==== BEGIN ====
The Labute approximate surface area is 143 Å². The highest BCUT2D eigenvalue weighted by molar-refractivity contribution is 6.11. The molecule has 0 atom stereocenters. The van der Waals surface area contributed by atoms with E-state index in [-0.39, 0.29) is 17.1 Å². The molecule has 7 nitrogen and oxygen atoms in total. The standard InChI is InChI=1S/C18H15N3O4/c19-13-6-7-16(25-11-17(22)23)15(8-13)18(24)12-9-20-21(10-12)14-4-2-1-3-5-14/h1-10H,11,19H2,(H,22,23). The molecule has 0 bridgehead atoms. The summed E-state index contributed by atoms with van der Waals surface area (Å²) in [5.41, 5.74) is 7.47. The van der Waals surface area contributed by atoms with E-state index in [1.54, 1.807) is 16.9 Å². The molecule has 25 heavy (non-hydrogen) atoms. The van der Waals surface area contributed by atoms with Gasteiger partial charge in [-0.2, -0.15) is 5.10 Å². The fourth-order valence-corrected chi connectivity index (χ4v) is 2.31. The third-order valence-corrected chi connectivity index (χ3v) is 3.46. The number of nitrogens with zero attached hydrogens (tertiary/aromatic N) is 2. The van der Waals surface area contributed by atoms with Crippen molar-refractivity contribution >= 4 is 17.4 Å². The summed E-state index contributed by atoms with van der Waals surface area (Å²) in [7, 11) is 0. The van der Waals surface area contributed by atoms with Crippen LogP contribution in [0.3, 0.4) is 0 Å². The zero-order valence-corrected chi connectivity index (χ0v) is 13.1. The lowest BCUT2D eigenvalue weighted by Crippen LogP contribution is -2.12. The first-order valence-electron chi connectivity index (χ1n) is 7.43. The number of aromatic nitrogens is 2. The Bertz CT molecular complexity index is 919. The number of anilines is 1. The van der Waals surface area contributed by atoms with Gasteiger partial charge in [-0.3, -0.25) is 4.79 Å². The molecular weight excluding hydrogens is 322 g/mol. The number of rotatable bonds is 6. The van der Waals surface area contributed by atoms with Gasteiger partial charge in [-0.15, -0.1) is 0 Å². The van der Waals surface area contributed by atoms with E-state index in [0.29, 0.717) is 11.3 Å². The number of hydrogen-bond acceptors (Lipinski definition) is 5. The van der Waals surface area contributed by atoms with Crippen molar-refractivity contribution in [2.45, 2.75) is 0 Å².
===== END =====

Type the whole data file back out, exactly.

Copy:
The Labute approximate surface area is 143 Å². The highest BCUT2D eigenvalue weighted by molar-refractivity contribution is 6.11. The molecule has 0 atom stereocenters. The van der Waals surface area contributed by atoms with E-state index in [-0.39, 0.29) is 17.1 Å². The molecule has 7 nitrogen and oxygen atoms in total. The standard InChI is InChI=1S/C18H15N3O4/c19-13-6-7-16(25-11-17(22)23)15(8-13)18(24)12-9-20-21(10-12)14-4-2-1-3-5-14/h1-10H,11,19H2,(H,22,23). The molecule has 0 bridgehead atoms. The summed E-state index contributed by atoms with van der Waals surface area (Å²) in [5.41, 5.74) is 7.47. The van der Waals surface area contributed by atoms with E-state index in [1.54, 1.807) is 16.9 Å². The molecule has 25 heavy (non-hydrogen) atoms. The van der Waals surface area contributed by atoms with Gasteiger partial charge in [-0.2, -0.15) is 5.10 Å². The fourth-order valence-corrected chi connectivity index (χ4v) is 2.31. The third-order valence-corrected chi connectivity index (χ3v) is 3.46. The number of nitrogens with zero attached hydrogens (tertiary/aromatic N) is 2. The van der Waals surface area contributed by atoms with Crippen molar-refractivity contribution >= 4 is 17.4 Å². The summed E-state index contributed by atoms with van der Waals surface area (Å²) in [7, 11) is 0. The van der Waals surface area contributed by atoms with Crippen LogP contribution in [0.3, 0.4) is 0 Å². The zero-order valence-corrected chi connectivity index (χ0v) is 13.1. The lowest BCUT2D eigenvalue weighted by Crippen LogP contribution is -2.12. The first-order valence-electron chi connectivity index (χ1n) is 7.43. The number of aromatic nitrogens is 2. The Bertz CT molecular complexity index is 919. The number of anilines is 1. The van der Waals surface area contributed by atoms with Gasteiger partial charge in [-0.3, -0.25) is 4.79 Å². The molecular weight excluding hydrogens is 322 g/mol. The number of rotatable bonds is 6. The van der Waals surface area contributed by atoms with Gasteiger partial charge in [-0.15, -0.1) is 0 Å². The van der Waals surface area contributed by atoms with E-state index in [0.29, 0.717) is 11.3 Å². The number of hydrogen-bond acceptors (Lipinski definition) is 5. The van der Waals surface area contributed by atoms with Crippen molar-refractivity contribution in [2.45, 2.75) is 0 Å².